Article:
Tag Archives: criticism

Patricia Reviews Adam’s Tongue by Derek Bickerton, Part One

As with most of the books I review that I like, this review runs on and runs wild. So I had to divide it in two. This is the first part.

This is a GREEN LANGUAGE post.

Adam's Tongue cover1

Title: Adam’s Tongue: How Humans Made Language, How Language Made Humans
Author: Derek Bickerton
Publisher: Hill and Wang
Genre: Non-fiction (mostly)
Year Published: 2009
Number of Pages: 286
ISBN10: 978-0-8090-1647=1
Price: $16.00

Every once in a while I see a write-up about a book in a newspaper or on a news site, and I get a hunch. Sometimes, I can barely figure out a thing about the book from the review, the writer snarls everything up so nicely. Or else she hypes sensational aspects of the text–soundbites of bad taste. Or she might have a sense that there’s something to the book but spends most of the article head-scratching. Yet, despite her loose grip on coherency, something shines through her writing like light around the edges of a closed door, and I think, I must have that book! Lightning of this sort struck when I learned of Richard Louv’s Last Child in the Woods. That work proved an important addition to my admittedly stunted array of recent acquisitions. Likewise John D. Niles’ book Homo Narrans: The Poetry and Anthropology of Oral Literature. My hunches about these books proved spot on: Both contained rockin’ language that I didn’t know I’d been looking for ’til I found it.

This hunch-come-true happened when I stumbled on a review of Derek Bickerton’s Adam’s Tongue on a pop news site. From the article, I couldn’t make out a clear picture of the book’s inner workings, though the word “language” flashed up frequently during the discussion. The writer seemed preoccupied with Bickerton’s attitude, which he classified as “irreverent,” among other things. But shining around the edges of the writer’s opacity were shafts of light that struck my eye, which is always roving, rooting for new thinking on human language. I printed off the review and set it on the edge of my desk, where I looked at it again and again, studying, thinking, hungering. “I want this book,” I finally said to my husband. “Then you shall have it,” he replied and straightaway ordered it.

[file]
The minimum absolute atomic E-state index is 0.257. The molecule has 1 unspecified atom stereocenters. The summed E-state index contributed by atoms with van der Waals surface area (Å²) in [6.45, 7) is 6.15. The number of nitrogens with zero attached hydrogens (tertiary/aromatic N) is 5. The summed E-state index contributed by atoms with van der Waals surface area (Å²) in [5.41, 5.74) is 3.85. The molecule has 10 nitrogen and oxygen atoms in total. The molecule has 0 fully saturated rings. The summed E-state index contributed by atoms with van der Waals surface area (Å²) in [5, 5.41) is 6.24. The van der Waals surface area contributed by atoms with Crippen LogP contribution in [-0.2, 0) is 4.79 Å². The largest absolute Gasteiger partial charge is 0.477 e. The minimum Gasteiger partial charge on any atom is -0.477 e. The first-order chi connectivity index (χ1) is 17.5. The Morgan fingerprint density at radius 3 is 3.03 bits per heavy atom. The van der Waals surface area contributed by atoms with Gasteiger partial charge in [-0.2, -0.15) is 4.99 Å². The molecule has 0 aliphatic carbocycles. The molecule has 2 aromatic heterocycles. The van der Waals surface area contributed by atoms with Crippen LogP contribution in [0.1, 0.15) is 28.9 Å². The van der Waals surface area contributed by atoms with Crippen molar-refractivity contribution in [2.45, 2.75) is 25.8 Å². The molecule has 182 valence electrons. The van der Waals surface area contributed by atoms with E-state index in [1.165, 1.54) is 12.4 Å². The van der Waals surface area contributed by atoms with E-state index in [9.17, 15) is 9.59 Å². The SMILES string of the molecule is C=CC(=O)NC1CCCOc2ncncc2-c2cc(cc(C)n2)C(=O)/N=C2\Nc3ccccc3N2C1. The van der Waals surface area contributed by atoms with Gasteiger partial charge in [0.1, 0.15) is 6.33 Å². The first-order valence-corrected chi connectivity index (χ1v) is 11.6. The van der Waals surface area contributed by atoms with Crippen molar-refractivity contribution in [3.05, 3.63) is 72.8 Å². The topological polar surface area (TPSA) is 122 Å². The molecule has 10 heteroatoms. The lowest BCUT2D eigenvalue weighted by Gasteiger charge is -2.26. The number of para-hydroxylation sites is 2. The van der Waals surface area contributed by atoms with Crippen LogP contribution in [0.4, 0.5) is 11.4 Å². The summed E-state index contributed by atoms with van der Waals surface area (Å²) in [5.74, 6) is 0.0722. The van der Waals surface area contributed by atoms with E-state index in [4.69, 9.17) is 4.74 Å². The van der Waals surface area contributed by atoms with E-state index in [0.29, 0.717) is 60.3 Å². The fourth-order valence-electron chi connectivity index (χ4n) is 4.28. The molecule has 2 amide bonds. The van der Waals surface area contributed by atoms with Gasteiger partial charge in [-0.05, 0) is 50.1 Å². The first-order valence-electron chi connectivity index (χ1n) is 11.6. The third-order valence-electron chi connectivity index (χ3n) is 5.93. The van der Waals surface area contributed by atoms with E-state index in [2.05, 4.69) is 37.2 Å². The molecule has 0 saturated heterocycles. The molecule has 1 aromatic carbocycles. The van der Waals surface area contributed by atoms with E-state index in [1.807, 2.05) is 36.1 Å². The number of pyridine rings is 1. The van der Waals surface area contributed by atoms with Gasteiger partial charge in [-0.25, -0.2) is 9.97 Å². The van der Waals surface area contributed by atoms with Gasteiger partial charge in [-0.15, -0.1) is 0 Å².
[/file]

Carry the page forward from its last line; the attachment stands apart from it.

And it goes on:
It didn’t disappoint. Like other recent classics exploring language evolution, Adam’s Tongue makes bold claims right off. Human language, Bickerton poses, is the greatest problem in science. “You don’t believe that?” he asks. Continue reading Patricia Reviews Adam’s Tongue by Derek Bickerton, Part One

Book review: [N]ever Cry Wolf by Farley Mowat

Mark Twain on the tundra: At times, that’s how this 1963 classic played to my mind.   Farley Mowat’s sense of humor—often self-directed—and the acuity of his social criticism reminded me so much of Twain’s acerbic wit that I found myself reading Mowat but seeing in the text Sam Clemens’ ghost—flowing white hair, white mustache, white suit, as many photos portray him.

I read Never Cry Wolf for two reasons.  First, wolves have begun appearing in northern Utah and the rancher v. wolf conflict is heating up.  In fact, as the success of the reintroduction of wolves to the U.S. spills into states surrounding Yellowstone, human competition with wolves and with other humans supportive of wolves’ return has intensified sharply, with people scrambling to find language either to justify resisting the animals’ arrival or to lay out the welcome mat and defend the animals’ rights to territory. Continue reading Book review: [N]ever Cry Wolf by Farley Mowat